CORRECTION: This story has been changed to reflect the point that one of GreenFuel's pilot projects had been restarted, as planned, and operated successfully before being decommissioned last summer.

As GreenFuel Technologies dismantles one of its algae pilot plants in Massachusetts this week, two other biofuel companies have announced plans to build a new algae pilot plant in Israel.

Biofuel companies Seambiotic, based in Tel Aviv, Israel, and Inventure Chemical Technology, based in Seattle, said Wednesday they have formed a joint venture to use carbon-dioxide-fed algae to make ethanol and biodiesel.

The plant will use algae strains from Seambiotic. Founded in 2003, the company has been carrying out research and development at the Israeli Electric Corporation's power station to hone its cultivation of various marine algae species. The station pipes carbon dioxide from smokestacks to algae ponds.

For its part, Inventure will contribute the technology know-how to turn the algae into biofuel. The company already makes biodiesel and ethanol from algae at an R&D site in Seattle.

Inventure also said it is wrapping up an undisclosed amount of second-round financing.

Biofuel in the Sky
Airlines, which are dealing with soaring fuel costs by nickel and diming checked luggage, among other things, also are searching for fuel alternatives.

A few apparently are looking to algae as a possibility.

On Thursday, Air New Zealand, Continental Airlines and Virgin Atlantic Airways said they will join Algal Biomass Organization, an industry-led nonprofit devoted to the commercialization of biofuels made from algae and other aquatic plants. The group, along with organization co-chair Boeing, is among the first of aviation-related members to join since Algal's founding in May.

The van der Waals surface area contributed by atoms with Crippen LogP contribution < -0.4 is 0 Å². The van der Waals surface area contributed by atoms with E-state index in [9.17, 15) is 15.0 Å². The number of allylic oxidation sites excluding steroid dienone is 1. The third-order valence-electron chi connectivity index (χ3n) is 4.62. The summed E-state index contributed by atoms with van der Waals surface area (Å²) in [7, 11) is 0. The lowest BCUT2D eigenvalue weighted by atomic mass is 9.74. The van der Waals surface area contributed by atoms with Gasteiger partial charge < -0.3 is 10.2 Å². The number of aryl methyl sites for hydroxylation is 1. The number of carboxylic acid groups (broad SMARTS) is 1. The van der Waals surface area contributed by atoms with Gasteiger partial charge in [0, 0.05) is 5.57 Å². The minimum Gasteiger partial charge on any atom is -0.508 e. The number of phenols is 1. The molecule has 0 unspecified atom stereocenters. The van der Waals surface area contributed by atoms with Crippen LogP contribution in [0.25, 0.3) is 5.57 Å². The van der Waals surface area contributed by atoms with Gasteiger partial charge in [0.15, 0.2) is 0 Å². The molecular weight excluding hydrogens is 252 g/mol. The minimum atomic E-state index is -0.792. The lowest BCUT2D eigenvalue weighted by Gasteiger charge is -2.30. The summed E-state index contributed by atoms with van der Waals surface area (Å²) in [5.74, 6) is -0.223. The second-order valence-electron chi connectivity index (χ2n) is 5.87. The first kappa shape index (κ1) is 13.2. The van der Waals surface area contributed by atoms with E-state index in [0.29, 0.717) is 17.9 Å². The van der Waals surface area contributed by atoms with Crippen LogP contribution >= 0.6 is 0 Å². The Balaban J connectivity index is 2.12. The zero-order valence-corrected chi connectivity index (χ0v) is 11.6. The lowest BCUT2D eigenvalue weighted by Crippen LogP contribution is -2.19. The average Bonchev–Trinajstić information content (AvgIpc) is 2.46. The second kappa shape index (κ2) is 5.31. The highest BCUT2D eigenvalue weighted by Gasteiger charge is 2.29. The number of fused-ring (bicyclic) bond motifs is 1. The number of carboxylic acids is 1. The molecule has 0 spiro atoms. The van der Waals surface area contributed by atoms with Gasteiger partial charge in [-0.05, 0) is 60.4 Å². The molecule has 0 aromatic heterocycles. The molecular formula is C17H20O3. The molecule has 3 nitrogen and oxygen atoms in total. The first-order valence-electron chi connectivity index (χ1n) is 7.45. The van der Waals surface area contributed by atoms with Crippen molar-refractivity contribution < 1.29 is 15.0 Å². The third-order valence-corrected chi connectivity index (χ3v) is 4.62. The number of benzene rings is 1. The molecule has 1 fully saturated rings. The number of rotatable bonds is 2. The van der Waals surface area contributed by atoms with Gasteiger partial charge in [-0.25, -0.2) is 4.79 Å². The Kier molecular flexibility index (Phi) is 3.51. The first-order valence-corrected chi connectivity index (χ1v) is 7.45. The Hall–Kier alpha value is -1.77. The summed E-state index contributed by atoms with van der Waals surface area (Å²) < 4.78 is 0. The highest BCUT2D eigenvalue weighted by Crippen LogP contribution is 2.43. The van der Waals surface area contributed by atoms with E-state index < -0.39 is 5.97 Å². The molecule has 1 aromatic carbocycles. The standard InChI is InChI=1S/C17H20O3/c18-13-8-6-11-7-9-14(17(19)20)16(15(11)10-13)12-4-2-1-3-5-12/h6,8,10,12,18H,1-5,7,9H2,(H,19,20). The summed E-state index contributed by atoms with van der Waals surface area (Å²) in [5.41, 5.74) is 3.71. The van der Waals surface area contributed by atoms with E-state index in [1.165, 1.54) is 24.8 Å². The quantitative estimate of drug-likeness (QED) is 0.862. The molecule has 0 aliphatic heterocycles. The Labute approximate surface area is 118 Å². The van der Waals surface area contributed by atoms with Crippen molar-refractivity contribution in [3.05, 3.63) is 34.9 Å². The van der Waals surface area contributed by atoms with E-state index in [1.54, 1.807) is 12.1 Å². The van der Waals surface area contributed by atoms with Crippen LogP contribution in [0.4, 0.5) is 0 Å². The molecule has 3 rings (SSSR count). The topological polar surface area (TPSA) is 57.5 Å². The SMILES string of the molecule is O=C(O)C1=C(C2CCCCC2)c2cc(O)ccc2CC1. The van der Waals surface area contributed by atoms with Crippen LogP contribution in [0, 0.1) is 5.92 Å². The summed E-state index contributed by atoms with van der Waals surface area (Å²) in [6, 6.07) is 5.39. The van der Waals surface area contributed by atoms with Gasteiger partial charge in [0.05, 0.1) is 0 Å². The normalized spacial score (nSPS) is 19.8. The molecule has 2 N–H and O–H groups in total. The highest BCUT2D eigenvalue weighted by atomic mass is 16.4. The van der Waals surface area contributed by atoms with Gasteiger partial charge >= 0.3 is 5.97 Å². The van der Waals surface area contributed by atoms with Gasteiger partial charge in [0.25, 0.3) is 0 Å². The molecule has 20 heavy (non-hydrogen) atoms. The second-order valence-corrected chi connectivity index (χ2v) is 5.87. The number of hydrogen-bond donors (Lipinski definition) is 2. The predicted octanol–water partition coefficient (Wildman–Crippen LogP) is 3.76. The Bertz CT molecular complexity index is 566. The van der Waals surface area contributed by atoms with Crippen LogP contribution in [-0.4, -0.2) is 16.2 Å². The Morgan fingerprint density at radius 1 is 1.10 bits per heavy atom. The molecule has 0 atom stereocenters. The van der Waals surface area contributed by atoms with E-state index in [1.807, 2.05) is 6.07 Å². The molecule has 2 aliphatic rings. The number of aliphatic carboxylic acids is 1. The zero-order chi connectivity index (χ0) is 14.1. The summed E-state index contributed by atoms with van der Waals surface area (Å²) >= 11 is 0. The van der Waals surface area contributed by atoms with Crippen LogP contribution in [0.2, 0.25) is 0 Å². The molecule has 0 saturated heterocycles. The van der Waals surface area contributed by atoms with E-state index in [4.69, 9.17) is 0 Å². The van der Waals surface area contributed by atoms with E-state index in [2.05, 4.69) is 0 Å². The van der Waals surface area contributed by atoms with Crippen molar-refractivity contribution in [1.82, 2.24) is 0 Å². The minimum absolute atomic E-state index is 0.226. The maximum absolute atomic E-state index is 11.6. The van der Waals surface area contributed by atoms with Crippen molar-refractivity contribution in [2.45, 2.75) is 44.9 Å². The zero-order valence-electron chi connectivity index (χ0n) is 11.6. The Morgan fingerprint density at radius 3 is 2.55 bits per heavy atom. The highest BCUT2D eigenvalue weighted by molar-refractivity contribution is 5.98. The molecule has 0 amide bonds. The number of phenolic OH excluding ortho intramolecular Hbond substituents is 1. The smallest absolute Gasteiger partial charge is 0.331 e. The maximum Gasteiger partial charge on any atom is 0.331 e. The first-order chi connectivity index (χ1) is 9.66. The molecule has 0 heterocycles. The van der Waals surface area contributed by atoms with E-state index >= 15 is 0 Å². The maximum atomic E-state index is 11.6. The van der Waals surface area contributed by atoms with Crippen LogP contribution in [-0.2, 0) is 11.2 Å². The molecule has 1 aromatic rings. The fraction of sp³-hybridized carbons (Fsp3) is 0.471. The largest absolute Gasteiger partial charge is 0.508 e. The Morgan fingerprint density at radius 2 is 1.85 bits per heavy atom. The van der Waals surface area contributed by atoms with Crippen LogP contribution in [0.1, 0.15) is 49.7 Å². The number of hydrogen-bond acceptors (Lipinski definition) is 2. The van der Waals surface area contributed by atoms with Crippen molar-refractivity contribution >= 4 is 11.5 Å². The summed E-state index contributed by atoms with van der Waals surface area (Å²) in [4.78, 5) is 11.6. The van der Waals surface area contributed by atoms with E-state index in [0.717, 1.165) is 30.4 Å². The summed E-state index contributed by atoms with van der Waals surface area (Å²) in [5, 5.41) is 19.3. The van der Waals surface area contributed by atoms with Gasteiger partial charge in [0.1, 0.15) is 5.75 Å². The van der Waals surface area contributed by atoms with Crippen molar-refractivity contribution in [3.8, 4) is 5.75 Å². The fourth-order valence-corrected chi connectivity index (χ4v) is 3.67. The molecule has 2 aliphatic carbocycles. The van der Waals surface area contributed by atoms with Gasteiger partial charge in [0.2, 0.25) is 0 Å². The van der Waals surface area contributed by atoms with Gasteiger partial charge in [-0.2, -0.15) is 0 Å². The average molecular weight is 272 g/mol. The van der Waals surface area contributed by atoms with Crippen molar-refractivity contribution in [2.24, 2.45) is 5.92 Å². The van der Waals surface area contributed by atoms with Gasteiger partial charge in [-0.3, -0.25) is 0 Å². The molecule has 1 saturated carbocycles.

Virgin previously made headlines by test flying a jumbo jet partially using biofuel, while both Continental and Air New Zealand also have announced plans for similar demonstrations (see The Next Green Frontier: the Sky?, Continental Biofuel Demo Prepares for Takeoff and Weed to Power New Zealand Jets).

Algae's oily properties and ability to double in mass in a few hours has made the aquatic plant an alluring feedstock for biofuels.

But challenges, such as the difficulty of yielding large quantities of algae at an affordable price, have kept companies from producing commercial amounts of fuel from the slime.

GreenFuel Moves On
Cambridge, Mass.-based GreenFuel knows these problems well.

In July, the company shut down its algae greenhouse in Arizona after the algae grew faster than expected (or than it could be harvested), causing the rootless plants to die. GreenFuel then discovered that its system would cost more than twice its targets, according to Xconomy.

But the company said it has turned itself around. The company restarted the project, operated it successfully, and then decommissioned it last summer, according to interim CEO Bob Metcalfe. 

While the company made it clear that it doesn’t expect to mass-produce algae for biofuel for several years, the company hired a new CEO earlier this week, a sign that board members still see potential in the technology, according to Canaccord Adams analyst John Quealy.

Interim CEO Bob Metcalfe also said the company has been operating a 100-square-meter bioreactor in Cambridge, Mass., since October, is constructing a second pilot of the same size, and plans to announce one or two U.S. projects in the coming months, as well as a long-awaited third round of funding (see GreenFuel Closes In on Series C).

-- Editor Jennifer Kho contributed to this story.